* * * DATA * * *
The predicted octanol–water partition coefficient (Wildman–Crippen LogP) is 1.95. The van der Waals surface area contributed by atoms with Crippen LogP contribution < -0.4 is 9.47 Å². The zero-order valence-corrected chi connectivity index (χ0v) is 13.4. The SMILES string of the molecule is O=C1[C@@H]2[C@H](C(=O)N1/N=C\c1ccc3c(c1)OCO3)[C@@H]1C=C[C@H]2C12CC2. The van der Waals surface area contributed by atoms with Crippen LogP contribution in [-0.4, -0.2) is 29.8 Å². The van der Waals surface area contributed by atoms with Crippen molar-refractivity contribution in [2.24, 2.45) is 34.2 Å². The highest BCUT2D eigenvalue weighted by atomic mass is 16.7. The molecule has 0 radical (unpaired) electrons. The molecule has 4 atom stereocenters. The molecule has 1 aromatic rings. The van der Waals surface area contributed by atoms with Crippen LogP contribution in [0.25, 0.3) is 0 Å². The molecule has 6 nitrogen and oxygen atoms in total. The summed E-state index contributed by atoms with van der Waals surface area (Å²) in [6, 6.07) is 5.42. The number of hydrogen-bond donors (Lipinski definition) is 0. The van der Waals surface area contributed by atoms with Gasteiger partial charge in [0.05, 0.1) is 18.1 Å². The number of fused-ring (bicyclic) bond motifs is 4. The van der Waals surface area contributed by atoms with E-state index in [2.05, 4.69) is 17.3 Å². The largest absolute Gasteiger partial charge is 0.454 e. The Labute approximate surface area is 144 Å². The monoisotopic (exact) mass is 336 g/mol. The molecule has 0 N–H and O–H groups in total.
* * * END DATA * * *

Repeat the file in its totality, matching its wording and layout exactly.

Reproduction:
The predicted octanol–water partition coefficient (Wildman–Crippen LogP) is 1.95. The van der Waals surface area contributed by atoms with Crippen LogP contribution < -0.4 is 9.47 Å². The zero-order valence-corrected chi connectivity index (χ0v) is 13.4. The SMILES string of the molecule is O=C1[C@@H]2[C@H](C(=O)N1/N=C\c1ccc3c(c1)OCO3)[C@@H]1C=C[C@H]2C12CC2. The van der Waals surface area contributed by atoms with Crippen LogP contribution in [-0.4, -0.2) is 29.8 Å². The van der Waals surface area contributed by atoms with Crippen molar-refractivity contribution in [2.24, 2.45) is 34.2 Å². The highest BCUT2D eigenvalue weighted by atomic mass is 16.7. The molecule has 0 radical (unpaired) electrons. The molecule has 4 atom stereocenters. The molecule has 1 aromatic rings. The van der Waals surface area contributed by atoms with Crippen LogP contribution in [0.25, 0.3) is 0 Å². The molecule has 6 nitrogen and oxygen atoms in total. The summed E-state index contributed by atoms with van der Waals surface area (Å²) in [6, 6.07) is 5.42. The number of hydrogen-bond donors (Lipinski definition) is 0. The van der Waals surface area contributed by atoms with Gasteiger partial charge in [0.05, 0.1) is 18.1 Å². The number of fused-ring (bicyclic) bond motifs is 4. The van der Waals surface area contributed by atoms with E-state index in [2.05, 4.69) is 17.3 Å². The largest absolute Gasteiger partial charge is 0.454 e. The Labute approximate surface area is 144 Å². The monoisotopic (exact) mass is 336 g/mol. The molecule has 0 N–H and O–H groups in total.